The Department of Veterans Affairs (VA) will soon be opening a new Crisis Line call center in Topeka, Kansas. That will be the third center of its kind, with the other two existing call centers in Canandaigua, New York, and Atlanta, Georgia.
The Veterans Crisis Line, which was established in 2007, is a 24/7 suicide prevention hotline for veterans (and family, friends, or caregivers of a veteran at risk).
The suicide hotline for veterans came under scrutiny after it was discovered that calls were being redirected to third-party call centers without the proper training, but it began a massive reform following a November 2016 law passed by Congress.
“When it comes to preventing Veteran suicide, we will do everything we can to make it as easy as possible for Veterans to reach us,” said VA Secretary David Shulkin. “The new center in Topeka gives us more feet on the ground and an easier way for Veterans to connect with us when they need us most.”
According to the VA, the Veterans Crisis Line has answered “more than 3 million calls and initiated the dispatch of emergency services to callers in imminent crisis more than 84,000 times. Since launching chat in 2009 and text services in November 2011, the VCL has answered nearly 359,000 and nearly 78,000 requests for chat and text services, respectively.”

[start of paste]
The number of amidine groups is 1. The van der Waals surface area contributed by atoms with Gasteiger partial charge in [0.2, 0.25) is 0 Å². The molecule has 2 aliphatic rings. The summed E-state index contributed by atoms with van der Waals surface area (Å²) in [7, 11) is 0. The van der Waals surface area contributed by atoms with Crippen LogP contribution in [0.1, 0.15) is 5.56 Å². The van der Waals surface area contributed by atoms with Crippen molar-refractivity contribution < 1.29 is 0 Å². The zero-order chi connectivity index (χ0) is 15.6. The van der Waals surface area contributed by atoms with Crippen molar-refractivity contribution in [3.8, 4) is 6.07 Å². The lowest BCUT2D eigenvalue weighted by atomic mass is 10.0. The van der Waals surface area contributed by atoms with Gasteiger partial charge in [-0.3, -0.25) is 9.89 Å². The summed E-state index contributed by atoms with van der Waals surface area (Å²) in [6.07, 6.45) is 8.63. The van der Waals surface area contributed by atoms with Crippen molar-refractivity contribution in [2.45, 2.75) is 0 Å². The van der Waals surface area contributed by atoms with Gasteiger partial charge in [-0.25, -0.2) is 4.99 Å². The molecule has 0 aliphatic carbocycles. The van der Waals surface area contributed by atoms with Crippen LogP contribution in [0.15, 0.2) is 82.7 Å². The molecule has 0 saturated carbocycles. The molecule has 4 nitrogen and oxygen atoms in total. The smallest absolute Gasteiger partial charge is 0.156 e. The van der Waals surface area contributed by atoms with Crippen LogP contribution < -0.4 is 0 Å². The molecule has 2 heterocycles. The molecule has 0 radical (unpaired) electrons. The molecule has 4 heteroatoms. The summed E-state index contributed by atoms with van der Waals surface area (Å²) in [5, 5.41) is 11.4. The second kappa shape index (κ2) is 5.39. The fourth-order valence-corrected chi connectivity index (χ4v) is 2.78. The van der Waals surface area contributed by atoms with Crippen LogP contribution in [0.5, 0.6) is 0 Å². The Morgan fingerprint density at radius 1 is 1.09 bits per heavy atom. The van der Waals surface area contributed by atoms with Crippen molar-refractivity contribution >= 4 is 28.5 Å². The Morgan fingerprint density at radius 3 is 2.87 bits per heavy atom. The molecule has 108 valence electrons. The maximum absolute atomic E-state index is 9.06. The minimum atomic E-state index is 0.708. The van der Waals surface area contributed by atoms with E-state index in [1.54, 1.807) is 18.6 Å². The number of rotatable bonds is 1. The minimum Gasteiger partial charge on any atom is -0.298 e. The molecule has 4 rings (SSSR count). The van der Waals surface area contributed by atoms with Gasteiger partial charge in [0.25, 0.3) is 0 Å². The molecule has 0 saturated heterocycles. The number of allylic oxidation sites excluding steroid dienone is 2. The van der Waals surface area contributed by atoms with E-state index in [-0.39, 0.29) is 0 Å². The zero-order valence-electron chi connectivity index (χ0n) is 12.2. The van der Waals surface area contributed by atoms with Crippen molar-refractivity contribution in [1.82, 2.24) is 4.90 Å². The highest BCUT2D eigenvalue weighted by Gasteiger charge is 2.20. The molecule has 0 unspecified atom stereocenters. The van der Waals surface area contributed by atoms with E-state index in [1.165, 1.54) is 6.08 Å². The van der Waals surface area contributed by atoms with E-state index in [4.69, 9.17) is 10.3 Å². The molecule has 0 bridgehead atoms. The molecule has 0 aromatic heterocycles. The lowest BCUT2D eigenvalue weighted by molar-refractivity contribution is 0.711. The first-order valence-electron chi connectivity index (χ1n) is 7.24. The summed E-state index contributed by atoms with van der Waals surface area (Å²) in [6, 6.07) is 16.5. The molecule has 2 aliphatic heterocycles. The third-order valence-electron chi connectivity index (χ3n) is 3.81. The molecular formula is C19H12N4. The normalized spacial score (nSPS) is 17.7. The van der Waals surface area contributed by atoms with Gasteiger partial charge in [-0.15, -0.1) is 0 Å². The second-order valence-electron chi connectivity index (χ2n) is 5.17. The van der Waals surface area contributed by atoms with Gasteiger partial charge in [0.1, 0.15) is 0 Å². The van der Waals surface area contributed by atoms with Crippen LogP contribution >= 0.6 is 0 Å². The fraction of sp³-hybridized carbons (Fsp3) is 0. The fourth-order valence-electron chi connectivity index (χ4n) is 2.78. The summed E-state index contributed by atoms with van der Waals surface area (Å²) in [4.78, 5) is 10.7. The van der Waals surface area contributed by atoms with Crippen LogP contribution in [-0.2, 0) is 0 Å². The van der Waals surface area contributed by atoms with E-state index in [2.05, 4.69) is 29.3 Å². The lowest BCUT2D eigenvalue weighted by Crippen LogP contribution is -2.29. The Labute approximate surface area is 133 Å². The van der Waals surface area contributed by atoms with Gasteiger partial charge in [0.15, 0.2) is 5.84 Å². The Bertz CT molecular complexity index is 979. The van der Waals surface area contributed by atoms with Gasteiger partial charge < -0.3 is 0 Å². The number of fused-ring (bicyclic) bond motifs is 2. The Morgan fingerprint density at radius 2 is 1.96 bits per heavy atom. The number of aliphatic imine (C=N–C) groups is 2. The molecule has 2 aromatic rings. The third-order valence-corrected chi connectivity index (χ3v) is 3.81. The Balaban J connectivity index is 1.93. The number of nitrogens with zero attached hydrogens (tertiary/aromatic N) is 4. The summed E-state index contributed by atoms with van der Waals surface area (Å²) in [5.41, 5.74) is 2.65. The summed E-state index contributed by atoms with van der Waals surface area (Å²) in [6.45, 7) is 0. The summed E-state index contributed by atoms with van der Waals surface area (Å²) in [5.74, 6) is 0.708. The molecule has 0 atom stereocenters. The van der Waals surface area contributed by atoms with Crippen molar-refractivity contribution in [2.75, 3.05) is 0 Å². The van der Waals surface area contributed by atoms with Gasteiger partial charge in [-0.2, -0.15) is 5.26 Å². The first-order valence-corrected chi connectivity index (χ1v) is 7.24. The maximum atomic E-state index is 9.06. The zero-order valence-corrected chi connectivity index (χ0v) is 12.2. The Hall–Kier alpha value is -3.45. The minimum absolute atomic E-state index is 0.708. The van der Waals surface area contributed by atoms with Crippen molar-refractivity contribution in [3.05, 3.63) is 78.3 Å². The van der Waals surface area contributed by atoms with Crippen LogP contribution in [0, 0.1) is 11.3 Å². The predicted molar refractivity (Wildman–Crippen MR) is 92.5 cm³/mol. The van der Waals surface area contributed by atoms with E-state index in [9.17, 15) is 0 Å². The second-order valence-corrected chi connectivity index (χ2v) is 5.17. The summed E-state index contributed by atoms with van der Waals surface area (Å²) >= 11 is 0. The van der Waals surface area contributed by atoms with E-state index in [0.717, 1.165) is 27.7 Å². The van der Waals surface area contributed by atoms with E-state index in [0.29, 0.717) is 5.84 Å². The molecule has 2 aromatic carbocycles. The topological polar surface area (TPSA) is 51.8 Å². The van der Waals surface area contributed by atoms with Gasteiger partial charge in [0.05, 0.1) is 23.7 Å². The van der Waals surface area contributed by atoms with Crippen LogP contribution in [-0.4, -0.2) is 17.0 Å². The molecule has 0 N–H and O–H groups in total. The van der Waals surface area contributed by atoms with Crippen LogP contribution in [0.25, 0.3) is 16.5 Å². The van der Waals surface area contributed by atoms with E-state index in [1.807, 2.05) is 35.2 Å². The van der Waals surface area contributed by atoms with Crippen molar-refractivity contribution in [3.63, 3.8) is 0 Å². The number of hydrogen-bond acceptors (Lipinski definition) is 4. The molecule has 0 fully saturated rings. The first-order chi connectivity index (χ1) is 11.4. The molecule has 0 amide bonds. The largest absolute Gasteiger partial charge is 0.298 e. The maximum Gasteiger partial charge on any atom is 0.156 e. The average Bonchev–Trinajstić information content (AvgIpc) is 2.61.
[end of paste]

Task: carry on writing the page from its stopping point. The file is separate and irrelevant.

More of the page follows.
With the opening of a third call center, veterans should expect to see better response times, and the VA should be able to handle a larger volume of calls from veterans in need. Roughly 20 veterans commit suicide every day in the United States, according to the most recent research by the VA.
There Is Help
If you or a veteran you know is having suicidal thoughts or actions or is need of some help, the Veterans Crisis Line can be reached by calling 1-800-273-8255, texting 838255, or going online to www.veteranscrisisline.net to chat online. Confidential help is available 24 hours a day, 7 days a week.Whizzco